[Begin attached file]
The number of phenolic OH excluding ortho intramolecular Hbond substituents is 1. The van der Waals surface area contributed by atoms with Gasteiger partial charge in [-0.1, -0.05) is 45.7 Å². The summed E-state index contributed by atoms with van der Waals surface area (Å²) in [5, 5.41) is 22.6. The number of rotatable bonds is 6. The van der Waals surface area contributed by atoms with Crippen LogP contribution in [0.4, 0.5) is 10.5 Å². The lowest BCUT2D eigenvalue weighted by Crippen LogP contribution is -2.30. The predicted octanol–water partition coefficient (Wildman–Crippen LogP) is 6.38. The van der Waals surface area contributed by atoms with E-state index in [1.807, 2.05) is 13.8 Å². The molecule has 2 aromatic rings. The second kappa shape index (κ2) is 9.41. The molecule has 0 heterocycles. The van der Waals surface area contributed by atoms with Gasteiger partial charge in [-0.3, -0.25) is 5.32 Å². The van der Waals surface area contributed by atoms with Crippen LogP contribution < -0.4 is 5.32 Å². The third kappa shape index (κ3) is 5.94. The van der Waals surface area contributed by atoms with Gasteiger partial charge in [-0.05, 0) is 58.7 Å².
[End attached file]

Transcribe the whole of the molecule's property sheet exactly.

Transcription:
The number of phenolic OH excluding ortho intramolecular Hbond substituents is 1. The van der Waals surface area contributed by atoms with Gasteiger partial charge in [-0.1, -0.05) is 45.7 Å². The summed E-state index contributed by atoms with van der Waals surface area (Å²) in [5, 5.41) is 22.6. The number of rotatable bonds is 6. The van der Waals surface area contributed by atoms with Crippen LogP contribution in [0.4, 0.5) is 10.5 Å². The lowest BCUT2D eigenvalue weighted by Crippen LogP contribution is -2.30. The predicted octanol–water partition coefficient (Wildman–Crippen LogP) is 6.38. The van der Waals surface area contributed by atoms with E-state index in [1.807, 2.05) is 13.8 Å². The molecule has 2 aromatic rings. The second kappa shape index (κ2) is 9.41. The molecule has 0 heterocycles. The van der Waals surface area contributed by atoms with Gasteiger partial charge in [-0.3, -0.25) is 5.32 Å². The van der Waals surface area contributed by atoms with Crippen LogP contribution < -0.4 is 5.32 Å². The third kappa shape index (κ3) is 5.94. The van der Waals surface area contributed by atoms with Gasteiger partial charge in [-0.05, 0) is 58.7 Å².